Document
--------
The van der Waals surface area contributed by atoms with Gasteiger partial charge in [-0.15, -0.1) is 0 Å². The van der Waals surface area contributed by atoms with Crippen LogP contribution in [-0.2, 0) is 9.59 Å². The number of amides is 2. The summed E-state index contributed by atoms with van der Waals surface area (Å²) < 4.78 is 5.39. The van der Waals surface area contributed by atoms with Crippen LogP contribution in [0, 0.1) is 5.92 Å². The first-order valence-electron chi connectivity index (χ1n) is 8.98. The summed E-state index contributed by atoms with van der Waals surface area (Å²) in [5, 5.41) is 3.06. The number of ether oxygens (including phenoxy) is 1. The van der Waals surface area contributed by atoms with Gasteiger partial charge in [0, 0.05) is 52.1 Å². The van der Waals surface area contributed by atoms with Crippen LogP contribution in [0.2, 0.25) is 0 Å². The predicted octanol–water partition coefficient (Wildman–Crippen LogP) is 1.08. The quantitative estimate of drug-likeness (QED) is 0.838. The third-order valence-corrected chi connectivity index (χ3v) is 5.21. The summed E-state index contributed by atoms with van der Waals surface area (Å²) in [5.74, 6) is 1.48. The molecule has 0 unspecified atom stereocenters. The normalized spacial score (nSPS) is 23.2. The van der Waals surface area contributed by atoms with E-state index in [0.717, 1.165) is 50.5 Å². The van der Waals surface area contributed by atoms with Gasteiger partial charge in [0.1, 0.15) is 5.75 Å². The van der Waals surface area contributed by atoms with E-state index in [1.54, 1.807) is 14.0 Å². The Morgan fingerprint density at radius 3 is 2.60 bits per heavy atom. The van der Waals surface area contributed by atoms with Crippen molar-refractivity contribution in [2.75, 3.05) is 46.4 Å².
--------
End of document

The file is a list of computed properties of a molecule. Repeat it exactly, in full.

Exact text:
The van der Waals surface area contributed by atoms with Gasteiger partial charge in [-0.15, -0.1) is 0 Å². The van der Waals surface area contributed by atoms with Crippen LogP contribution in [-0.2, 0) is 9.59 Å². The number of amides is 2. The summed E-state index contributed by atoms with van der Waals surface area (Å²) < 4.78 is 5.39. The van der Waals surface area contributed by atoms with Crippen LogP contribution in [0, 0.1) is 5.92 Å². The first-order valence-electron chi connectivity index (χ1n) is 8.98. The summed E-state index contributed by atoms with van der Waals surface area (Å²) in [5, 5.41) is 3.06. The number of ether oxygens (including phenoxy) is 1. The van der Waals surface area contributed by atoms with Gasteiger partial charge in [0, 0.05) is 52.1 Å². The van der Waals surface area contributed by atoms with Crippen LogP contribution in [0.2, 0.25) is 0 Å². The predicted octanol–water partition coefficient (Wildman–Crippen LogP) is 1.08. The quantitative estimate of drug-likeness (QED) is 0.838. The third-order valence-corrected chi connectivity index (χ3v) is 5.21. The summed E-state index contributed by atoms with van der Waals surface area (Å²) in [5.74, 6) is 1.48. The molecule has 0 unspecified atom stereocenters. The normalized spacial score (nSPS) is 23.2. The van der Waals surface area contributed by atoms with E-state index in [0.717, 1.165) is 50.5 Å². The van der Waals surface area contributed by atoms with Gasteiger partial charge in [0.1, 0.15) is 5.75 Å². The van der Waals surface area contributed by atoms with E-state index in [1.54, 1.807) is 14.0 Å². The Morgan fingerprint density at radius 3 is 2.60 bits per heavy atom. The van der Waals surface area contributed by atoms with Crippen molar-refractivity contribution in [2.75, 3.05) is 46.4 Å².